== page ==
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Monday, November 7, 2011

Review: To Join the Lost by Seth Steinzor

imagePublisher: Antrim House  
ISBN: 0982397070
Pages:216 pages
Genre: Poetry  
Challenges-100+ Reading Challenge, Outdo Yourself Reading Challenge
Buy this Book: Amazonclip_image001_thumb_thumb, Powell's, Indiebound clip_image0013_thumb_thumbclip_image0014_thumb_thumb

Summary from publisher:

In To Join the Lost, a latter-day rendition of Dante’s Inferno, Seth Steinzor has created a magnum opus presenting contemporary sinners and sins analogous to those in Dante but terrifyingly modern. The book, first in a series of three that will update The Divine Comedy for the 21st Century reader, will be of great interest not only to Dante scholars and students but also to the general public, since its depictions of the Nine Circles of Hell are graphic and offered with all the gusto, indignation, immediacy, and not infrequent humor of Dante’s original. The follies and excesses of the modern world have never been more clearly defined and excoriated.

My Review: 

I love Dante. I wrote my university exit paper on Dante’s The Divine Comedy—focusing on Inferno, of course. Purgatorio and Paradiso bored me. . I’m not a poetry type of person but Dante’s description of Hell has always been one of my favorite things to read. That sounds quite morbid, doesn’t it?

I am very wary of anyone who tries to take Dante’s Inferno and make it new. There are just certain things that should not be touched, in my opinion, and Dante’s Inferno is one of them. This is coming from the girl who has read just about every sequel and adaptation of Jane Austen ever written. However, I really appreciated Steinzor’s take on a modern day version of Dante’s Inferno.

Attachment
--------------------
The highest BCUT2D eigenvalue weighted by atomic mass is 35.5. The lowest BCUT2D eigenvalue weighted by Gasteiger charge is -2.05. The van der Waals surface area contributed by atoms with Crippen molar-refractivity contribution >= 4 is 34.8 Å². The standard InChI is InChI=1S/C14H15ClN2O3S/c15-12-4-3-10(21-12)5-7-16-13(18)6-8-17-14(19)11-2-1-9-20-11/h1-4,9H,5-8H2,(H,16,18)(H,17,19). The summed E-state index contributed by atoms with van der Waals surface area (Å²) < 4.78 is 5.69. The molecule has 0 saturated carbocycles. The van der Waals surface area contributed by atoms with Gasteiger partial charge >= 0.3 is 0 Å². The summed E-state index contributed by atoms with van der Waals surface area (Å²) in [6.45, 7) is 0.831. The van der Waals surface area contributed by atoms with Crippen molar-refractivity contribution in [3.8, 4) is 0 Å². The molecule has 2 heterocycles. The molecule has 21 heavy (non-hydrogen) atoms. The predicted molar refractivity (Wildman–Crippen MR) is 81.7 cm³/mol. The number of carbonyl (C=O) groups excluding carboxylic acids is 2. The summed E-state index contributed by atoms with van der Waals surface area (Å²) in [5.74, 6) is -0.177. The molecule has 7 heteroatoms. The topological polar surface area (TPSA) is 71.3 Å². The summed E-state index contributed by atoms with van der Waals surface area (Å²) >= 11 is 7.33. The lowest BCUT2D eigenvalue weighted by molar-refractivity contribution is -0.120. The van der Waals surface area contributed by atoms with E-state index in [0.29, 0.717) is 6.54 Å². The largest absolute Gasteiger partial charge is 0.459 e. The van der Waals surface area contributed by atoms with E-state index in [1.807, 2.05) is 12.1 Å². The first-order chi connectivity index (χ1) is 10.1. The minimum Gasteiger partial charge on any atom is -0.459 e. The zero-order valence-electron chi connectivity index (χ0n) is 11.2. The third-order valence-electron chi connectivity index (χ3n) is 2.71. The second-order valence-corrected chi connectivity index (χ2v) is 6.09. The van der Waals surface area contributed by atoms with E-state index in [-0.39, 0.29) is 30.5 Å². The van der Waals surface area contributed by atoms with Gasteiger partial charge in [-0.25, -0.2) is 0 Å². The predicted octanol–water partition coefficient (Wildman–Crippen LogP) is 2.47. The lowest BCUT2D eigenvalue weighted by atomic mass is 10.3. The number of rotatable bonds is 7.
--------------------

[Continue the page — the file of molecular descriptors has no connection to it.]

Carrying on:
I did like this book. The modern version of Dante’s Inferno is just as interesting as Dante’s version. I thought the writing was great and it kind of had to be to make this even the least bit convincing to me. Perhaps, my favorite part was how Steinzor condemned modern historical figures, like Hitler, Robert F. Kennedy and Bernie Madoff, to torture and degradation in Hell. I don’t agree with the inclusion of R.F.K. or the currently not dead but that’s just me. R.F.K. in my version of the afterlife would definitely be in Purgatory but Madoff, when dead, will definitely be in Hell. C’mon, we all do it. I find myself condemning people all the time. It’s very judgmental but quite cathartic.


*A copy of this book was provided to me by the publisher for review.   My opinion is my own and has not been influenced in any way and any monies   made from associate or affiliate accounts are recycled back into the  blog.

1 comment:

  1. For someone who did their university exit paper on Dante's Inferno, I think this is high praise indeed! And I agree completely that condemning people is very cathartic, especially when we see true evil.

    So glad you liked the book! Thanks for being on the tour!



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